I spent a lot of time reading the many resources from UCSF’s Office of Career Development and various websites. Those resources had a lot of information, but nothing I read helped me directly. At some point, for me, it was just about sending my resume out and seeing what happened.

BA: What was the application process? How did you assess company culture?

Desirée: After I submitted my resume online, I had a phone interview with someone who held the same job I was applying for. He had been a post-doc in astronomy before taking the job. I directly asked him what the company was like and how he saw the then-brand new science team developing.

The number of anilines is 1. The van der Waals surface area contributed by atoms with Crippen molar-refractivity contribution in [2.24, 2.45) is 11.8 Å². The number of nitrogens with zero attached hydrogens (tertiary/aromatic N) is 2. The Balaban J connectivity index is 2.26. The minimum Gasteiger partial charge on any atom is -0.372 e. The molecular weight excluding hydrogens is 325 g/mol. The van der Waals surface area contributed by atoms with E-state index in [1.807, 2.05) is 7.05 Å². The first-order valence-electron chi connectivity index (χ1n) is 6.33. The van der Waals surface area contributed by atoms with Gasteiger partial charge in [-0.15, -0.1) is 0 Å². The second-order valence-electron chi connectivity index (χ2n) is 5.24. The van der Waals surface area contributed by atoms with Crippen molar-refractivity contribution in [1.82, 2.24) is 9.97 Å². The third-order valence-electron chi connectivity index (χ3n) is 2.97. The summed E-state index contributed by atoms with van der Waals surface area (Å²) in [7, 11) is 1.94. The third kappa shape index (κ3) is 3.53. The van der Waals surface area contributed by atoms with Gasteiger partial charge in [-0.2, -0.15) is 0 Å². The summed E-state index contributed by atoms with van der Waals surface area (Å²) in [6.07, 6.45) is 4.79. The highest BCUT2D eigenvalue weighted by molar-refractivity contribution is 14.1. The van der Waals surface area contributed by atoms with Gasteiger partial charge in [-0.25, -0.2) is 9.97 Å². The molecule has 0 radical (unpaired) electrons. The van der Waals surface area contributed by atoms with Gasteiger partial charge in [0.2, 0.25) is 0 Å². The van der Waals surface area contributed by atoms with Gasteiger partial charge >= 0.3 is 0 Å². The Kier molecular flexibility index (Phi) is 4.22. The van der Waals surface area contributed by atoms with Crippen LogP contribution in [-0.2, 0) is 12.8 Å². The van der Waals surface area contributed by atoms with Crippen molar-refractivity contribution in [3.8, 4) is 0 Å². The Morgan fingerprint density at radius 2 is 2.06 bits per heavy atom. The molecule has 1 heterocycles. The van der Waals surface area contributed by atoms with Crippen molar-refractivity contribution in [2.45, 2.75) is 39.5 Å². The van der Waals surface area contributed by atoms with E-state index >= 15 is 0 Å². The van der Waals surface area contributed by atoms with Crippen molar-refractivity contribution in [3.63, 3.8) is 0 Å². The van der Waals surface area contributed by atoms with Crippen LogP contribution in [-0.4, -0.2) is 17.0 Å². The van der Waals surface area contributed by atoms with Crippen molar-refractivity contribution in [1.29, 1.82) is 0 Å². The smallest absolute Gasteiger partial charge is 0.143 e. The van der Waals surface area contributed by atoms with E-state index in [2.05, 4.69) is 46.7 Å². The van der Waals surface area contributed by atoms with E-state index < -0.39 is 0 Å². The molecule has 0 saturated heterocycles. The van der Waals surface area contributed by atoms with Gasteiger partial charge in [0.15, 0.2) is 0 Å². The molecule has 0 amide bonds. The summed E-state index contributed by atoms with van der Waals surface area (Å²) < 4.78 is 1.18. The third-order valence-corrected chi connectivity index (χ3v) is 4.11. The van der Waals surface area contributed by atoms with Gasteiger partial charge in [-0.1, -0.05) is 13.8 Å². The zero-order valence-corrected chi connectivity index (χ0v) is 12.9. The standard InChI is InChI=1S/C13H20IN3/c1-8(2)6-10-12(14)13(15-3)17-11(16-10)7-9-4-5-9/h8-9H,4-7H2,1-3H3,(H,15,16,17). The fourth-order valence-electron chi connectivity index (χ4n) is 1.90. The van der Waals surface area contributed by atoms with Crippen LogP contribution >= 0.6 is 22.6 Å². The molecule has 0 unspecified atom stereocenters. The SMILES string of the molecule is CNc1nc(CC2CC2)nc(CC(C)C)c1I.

After the phone interview, I was asked to complete an assignment that was basically a sample of what I actually do at work now. The person I interviewed with described the assignment as a good way for me to decide whether I’d like the job or not. I wrote explanations for a few sample problems and made suggestions for other related problems. After I sent in that assignment, I was invited to come for an on-site interview. The day after that interview I got a phone call with the job offer.

BA: What does your job entail?

Desirée: I work for a company that makes online K-12 educational products. My team is working on the soon-to-be-released science content. Essentially, I write biology questions for students to answer. I work to create engaging and rigorous online problems with interactive features and thorough explanation text. I work with illustrators, user interface designers, and engineers to create the problems.

BA: What does a typical day look like for you? Is there a typical day?